SALEM — Some big changes are coming to the Salem Catholic Collaborative.

In a handful of announcements posted on social media and the collaborative's website in the past couple of days, the collaborative announced that it is experiencing what the Rev. Dan Riley called "painful cuts caused by financial crisis." 

Those cuts include two buildings that will be closed "for financial reasons," and the elimination of several staff positions, including the collaborative's finance and operations manager, administrative assistants and "many in the area of music ministry." 

Riley, too, is leaving. In a post on the organization's website, Riley said his final service will be Sunday, Nov. 6. 

Riley has served for three years as pastor for the collaborative, which includes three of Salem's five Catholic churches — Immaculate Conception on Hawthorne Boulevard, St. James on Federal Street and St. John the Baptist on St. Peter Street.

The two buildings in question are former schools, which hadn't been used for that purpose for some time.

The Rev. Francis Sullivan, the collaborative's parochial vicar, will be appointed as a temporary replacement for Riley and, on Nov. 28, a new priest will be appointed by the Archdiocese to take over as administrator.

Calls to the collaborative's administrative offices seeking comment were directed to the Archdiocese.

Terrence Donilon, secretary for communications and public affairs at the Archdiocese in Boston, said the collaborative "has announced a series of steps to meet the long-term pastoral needs of the faithful, while controlling expenses."

"Unfortunately, revenue to the collaborative has not kept pace with expenses and therefore will require staff reductions and closing of some facilities to address the financial shortage," Donilon said. "Specifically, the meeting center, which is the former St. James School, will close, and the use of the former St. John the Baptist School will cease."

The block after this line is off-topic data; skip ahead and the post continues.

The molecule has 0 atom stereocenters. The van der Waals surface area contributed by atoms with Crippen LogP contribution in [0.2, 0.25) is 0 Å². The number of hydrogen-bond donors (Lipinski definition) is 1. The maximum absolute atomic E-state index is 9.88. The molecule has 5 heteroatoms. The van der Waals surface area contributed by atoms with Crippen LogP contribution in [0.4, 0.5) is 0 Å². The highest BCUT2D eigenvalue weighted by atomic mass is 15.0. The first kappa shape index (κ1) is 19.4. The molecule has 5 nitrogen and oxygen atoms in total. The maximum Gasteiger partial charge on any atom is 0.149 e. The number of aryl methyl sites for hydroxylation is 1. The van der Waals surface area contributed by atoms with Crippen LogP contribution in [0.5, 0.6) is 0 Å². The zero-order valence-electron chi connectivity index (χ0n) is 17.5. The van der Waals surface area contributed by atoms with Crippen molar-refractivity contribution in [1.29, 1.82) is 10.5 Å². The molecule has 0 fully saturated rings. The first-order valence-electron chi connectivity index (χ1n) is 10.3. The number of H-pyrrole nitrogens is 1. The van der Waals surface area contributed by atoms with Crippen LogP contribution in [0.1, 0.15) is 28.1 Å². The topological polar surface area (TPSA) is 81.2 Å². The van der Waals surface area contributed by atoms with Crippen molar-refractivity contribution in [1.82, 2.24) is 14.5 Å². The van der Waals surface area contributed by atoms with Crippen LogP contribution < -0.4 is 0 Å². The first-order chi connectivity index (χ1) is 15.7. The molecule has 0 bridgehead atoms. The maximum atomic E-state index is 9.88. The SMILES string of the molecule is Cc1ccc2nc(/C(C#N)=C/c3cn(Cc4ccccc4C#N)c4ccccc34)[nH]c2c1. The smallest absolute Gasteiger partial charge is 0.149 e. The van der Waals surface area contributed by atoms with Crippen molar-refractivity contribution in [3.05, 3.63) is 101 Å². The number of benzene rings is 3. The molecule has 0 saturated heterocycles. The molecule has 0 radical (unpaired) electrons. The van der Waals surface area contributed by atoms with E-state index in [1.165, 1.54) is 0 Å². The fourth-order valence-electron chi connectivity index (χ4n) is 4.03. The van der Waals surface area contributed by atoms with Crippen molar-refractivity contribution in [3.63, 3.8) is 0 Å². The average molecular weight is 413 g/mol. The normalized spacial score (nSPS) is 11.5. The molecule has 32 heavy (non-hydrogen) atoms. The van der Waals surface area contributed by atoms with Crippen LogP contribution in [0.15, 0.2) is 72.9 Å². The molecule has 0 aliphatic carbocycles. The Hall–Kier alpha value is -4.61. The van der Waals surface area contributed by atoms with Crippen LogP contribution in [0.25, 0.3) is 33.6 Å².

Riley arrived in Salem in June of 2013. At the time, he was replacing pastors at four city churches who had a combined 70 years experience in Salem. That included the Rev. George Dufour, who had more than 20 years at St. Anne's Church on Jefferson Avenue. That church was later removed from the collaborative.

Donilon said it's common for leadership in the Archdiocese to change alongside a change in strategy, that it's "very normal for pastors to move to different parishes based on their skills and the needs of the parish."

Riley's departure from Salem isn't an end to his career, he noted.

"Father Riley, who is a gifted and holy priest, will take a brief sabbatical before receiving his next parish assignment," Donilon said. "Modifying the approach is something the Archdiocese has prepared for as it continues to implement 'Disciples in Mission,'" the Archdiocese's pastoral plan.

Through the collaborative's website, Riley said the option to continue as the pastor of the Salem Catholic Collaborative or serve elsewhere was presented to him.

"After taking an extended period of time to consult, pray and reflect, it seemed that transferring was where God was calling me," Riley wrote. "Why? It seemed that a fresh voice would be helpful to take the Salem Catholic Collaborative to the next level."

But it wasn't a decision made easily, according to Riley.

"The main reason against my leaving Salem, for me, is that I'm very fond of you," he wrote. "I'm going to miss you a lot!"

Donilon declined to discuss the nature of the financial crisis precipitating the changes. Rumors have been circulating about a large amount of debt, and Riley's post on the website put the gap at $449,000 last year, but Donilon said he couldn't provide any further information.

"Clearly, there are financial considerations which precipitated the steps we have announced," Donilon said. "But we will be working with the collaborative to stabilize it over the long term."

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